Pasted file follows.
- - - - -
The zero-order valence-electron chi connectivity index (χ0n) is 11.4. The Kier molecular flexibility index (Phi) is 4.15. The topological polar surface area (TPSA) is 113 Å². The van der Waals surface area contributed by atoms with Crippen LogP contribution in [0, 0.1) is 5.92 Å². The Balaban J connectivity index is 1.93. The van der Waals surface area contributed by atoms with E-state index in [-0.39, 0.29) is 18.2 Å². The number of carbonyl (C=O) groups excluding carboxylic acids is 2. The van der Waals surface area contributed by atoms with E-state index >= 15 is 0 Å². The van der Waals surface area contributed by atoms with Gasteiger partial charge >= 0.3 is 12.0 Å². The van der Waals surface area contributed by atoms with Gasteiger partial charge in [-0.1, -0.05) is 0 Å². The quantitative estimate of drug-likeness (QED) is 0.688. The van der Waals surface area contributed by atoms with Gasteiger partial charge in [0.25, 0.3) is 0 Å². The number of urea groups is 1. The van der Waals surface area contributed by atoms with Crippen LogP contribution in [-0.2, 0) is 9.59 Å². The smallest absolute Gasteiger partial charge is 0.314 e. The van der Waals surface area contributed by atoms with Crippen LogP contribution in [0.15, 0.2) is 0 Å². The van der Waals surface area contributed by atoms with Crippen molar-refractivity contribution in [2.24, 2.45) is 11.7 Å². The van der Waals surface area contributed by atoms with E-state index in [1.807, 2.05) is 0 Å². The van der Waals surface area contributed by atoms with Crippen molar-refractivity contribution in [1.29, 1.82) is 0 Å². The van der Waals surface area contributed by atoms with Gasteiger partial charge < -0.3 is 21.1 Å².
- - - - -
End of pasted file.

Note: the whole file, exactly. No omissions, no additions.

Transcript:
The zero-order valence-electron chi connectivity index (χ0n) is 11.4. The Kier molecular flexibility index (Phi) is 4.15. The topological polar surface area (TPSA) is 113 Å². The van der Waals surface area contributed by atoms with Crippen LogP contribution in [0, 0.1) is 5.92 Å². The Balaban J connectivity index is 1.93. The van der Waals surface area contributed by atoms with E-state index in [-0.39, 0.29) is 18.2 Å². The number of carbonyl (C=O) groups excluding carboxylic acids is 2. The van der Waals surface area contributed by atoms with E-state index >= 15 is 0 Å². The van der Waals surface area contributed by atoms with Gasteiger partial charge >= 0.3 is 12.0 Å². The van der Waals surface area contributed by atoms with Gasteiger partial charge in [-0.1, -0.05) is 0 Å². The quantitative estimate of drug-likeness (QED) is 0.688. The van der Waals surface area contributed by atoms with Gasteiger partial charge in [0.25, 0.3) is 0 Å². The number of urea groups is 1. The van der Waals surface area contributed by atoms with Crippen LogP contribution in [-0.2, 0) is 9.59 Å². The smallest absolute Gasteiger partial charge is 0.314 e. The van der Waals surface area contributed by atoms with Crippen LogP contribution in [0.15, 0.2) is 0 Å². The van der Waals surface area contributed by atoms with Crippen molar-refractivity contribution in [2.24, 2.45) is 11.7 Å². The van der Waals surface area contributed by atoms with E-state index in [1.807, 2.05) is 0 Å². The van der Waals surface area contributed by atoms with Crippen molar-refractivity contribution in [1.29, 1.82) is 0 Å². The van der Waals surface area contributed by atoms with Gasteiger partial charge < -0.3 is 21.1 Å².